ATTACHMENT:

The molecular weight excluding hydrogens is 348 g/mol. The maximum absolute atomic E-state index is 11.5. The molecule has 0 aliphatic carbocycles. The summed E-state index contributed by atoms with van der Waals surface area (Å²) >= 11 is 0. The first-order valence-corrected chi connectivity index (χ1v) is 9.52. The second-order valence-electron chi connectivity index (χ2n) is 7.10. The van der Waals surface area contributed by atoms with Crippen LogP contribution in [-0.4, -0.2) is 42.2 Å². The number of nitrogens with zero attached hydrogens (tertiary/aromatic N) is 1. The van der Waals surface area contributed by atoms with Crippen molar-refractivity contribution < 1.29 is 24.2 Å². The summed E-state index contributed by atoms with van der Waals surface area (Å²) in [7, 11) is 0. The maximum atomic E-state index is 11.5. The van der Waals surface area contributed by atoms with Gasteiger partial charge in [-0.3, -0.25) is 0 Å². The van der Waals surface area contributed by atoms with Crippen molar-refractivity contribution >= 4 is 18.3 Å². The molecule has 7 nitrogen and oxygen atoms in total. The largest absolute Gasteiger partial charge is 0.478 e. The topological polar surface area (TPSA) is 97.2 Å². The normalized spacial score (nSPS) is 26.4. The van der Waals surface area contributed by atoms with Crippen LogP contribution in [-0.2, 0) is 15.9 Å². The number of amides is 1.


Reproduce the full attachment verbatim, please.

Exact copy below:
The molecular weight excluding hydrogens is 348 g/mol. The maximum absolute atomic E-state index is 11.5. The molecule has 0 aliphatic carbocycles. The summed E-state index contributed by atoms with van der Waals surface area (Å²) >= 11 is 0. The first-order valence-corrected chi connectivity index (χ1v) is 9.52. The second-order valence-electron chi connectivity index (χ2n) is 7.10. The van der Waals surface area contributed by atoms with Crippen LogP contribution in [-0.4, -0.2) is 42.2 Å². The number of nitrogens with zero attached hydrogens (tertiary/aromatic N) is 1. The van der Waals surface area contributed by atoms with Crippen molar-refractivity contribution < 1.29 is 24.2 Å². The summed E-state index contributed by atoms with van der Waals surface area (Å²) in [7, 11) is 0. The maximum atomic E-state index is 11.5. The van der Waals surface area contributed by atoms with Gasteiger partial charge in [-0.3, -0.25) is 0 Å². The van der Waals surface area contributed by atoms with Crippen molar-refractivity contribution >= 4 is 18.3 Å². The molecule has 7 nitrogen and oxygen atoms in total. The largest absolute Gasteiger partial charge is 0.478 e. The topological polar surface area (TPSA) is 97.2 Å². The normalized spacial score (nSPS) is 26.4. The van der Waals surface area contributed by atoms with Crippen LogP contribution in [-0.2, 0) is 15.9 Å². The number of amides is 1.